Male Red-tails have glossy black plumage with stunning, bright red tail panels. Females are quite different but equally spectacular – they are one of the most brightly marked subspecies of Red-Tail.
They have duller brown-black plumage but the feathers of their head, neck and parts of their wing are speckled with yellow. Viewed from below, their body is barred in pale orange-yellow. Their tail barring can be almost all pale yellow or pale yellow grading to pale orange-yellow at the tip. Females have an off-white bill which one volunteer suggests looks like the birds are carrying golf balls! Males have a grey bill. Juveniles are difficult to distinguish from adult females from the age of 1 to 3 years.
Range of the South-eastern Red-tailed Black-Cockatoo
The south-eastern Red-tailed Black-Cockatoo only occurs in the south-east of South Australia and south-west Victoria. Their total range covers an area 18,000km2 from Nelson to Little Desert National Park in South West Victoria and from Keith to Mount Gambier in the South East of South Australia (see range map below). Red-tails rely on stringybark, buloke and gum woodland habitats and scattered trees throughout the range for feeding and nesting. They are highly nomadic, moving throughout their range in response to food availability. Although Red-tails are widespread across the range, some of the more likely areas or hotspots for finding birds are around Edenhope, Casterton, Naracoorte, Frances, Nelson (Lower Glenelg National Park) and Lucindale.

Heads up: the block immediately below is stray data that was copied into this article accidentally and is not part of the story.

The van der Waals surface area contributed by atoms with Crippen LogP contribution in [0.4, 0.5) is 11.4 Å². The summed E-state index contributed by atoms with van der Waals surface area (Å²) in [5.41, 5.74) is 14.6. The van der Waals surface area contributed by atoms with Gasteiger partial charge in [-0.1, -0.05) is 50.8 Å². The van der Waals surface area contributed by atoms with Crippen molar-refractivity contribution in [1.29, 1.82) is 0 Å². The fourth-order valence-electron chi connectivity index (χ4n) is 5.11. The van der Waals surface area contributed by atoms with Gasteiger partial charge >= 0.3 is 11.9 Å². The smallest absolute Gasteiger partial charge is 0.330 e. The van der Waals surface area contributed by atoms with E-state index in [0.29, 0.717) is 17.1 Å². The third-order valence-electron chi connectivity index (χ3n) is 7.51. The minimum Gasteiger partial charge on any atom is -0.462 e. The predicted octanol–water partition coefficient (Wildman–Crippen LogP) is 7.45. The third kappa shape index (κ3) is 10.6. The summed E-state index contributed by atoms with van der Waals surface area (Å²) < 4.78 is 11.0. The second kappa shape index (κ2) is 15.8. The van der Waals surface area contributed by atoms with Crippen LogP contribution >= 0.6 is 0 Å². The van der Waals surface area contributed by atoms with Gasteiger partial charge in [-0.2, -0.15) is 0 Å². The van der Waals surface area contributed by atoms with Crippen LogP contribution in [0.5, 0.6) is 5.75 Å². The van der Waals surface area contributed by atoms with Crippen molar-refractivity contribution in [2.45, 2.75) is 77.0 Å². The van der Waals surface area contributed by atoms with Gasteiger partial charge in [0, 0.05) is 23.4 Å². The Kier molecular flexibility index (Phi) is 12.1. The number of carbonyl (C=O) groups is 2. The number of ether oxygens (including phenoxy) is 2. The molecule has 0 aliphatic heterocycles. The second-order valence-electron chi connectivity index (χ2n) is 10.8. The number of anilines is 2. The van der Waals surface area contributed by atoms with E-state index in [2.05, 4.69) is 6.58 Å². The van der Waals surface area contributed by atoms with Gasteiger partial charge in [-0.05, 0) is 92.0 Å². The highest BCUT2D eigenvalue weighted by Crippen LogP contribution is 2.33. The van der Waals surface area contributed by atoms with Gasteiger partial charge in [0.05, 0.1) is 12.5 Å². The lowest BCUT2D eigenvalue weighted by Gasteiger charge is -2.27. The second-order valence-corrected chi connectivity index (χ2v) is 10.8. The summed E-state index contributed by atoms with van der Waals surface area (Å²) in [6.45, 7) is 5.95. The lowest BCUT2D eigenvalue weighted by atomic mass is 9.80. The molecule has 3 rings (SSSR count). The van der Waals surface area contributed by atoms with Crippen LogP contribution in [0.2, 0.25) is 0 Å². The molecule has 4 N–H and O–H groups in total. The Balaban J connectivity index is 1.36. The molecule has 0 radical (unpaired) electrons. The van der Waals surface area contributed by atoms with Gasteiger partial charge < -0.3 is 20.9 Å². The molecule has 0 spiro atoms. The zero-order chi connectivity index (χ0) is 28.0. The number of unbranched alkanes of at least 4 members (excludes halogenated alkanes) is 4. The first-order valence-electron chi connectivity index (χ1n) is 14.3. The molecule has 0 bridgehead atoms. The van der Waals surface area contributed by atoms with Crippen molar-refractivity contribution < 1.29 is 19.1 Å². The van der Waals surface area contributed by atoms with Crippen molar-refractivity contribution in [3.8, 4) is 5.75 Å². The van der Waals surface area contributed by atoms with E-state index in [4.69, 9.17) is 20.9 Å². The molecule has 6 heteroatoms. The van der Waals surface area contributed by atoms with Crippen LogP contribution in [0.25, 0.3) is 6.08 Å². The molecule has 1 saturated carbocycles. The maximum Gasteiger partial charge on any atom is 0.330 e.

If you interested in seeing birds please contact the project coordinator who can direct you to the most recent places or sites that the birds have been seen.
Through Spring and early summer, the breeding season, Red-tailed Black-Cockatoos are generally seen alone or as family parties of 2 to 3 birds. In autumn and winter, flocks of 100 to 250 birds can be seen in areas with a good food supply.
Sites where some of our largest flocks of Red-tails have been recorded include Rennick State Forest (360), Boilaar Swamp in Roseneath State Forest (372), Pieracle Swamp south-west of Casterton (~500) and Dunrobin (460). Large flocks often form in areas carrying exceptionally high seed crops or where food is concentrated in just a few patches.
Red-tails will most often roost in clumps of tall eucalypts, such as young Red Gums, and may use the same site for many months.
Distribution Map of the South-eastern Red-tailed Black-Cockatoo
Next page: Feeding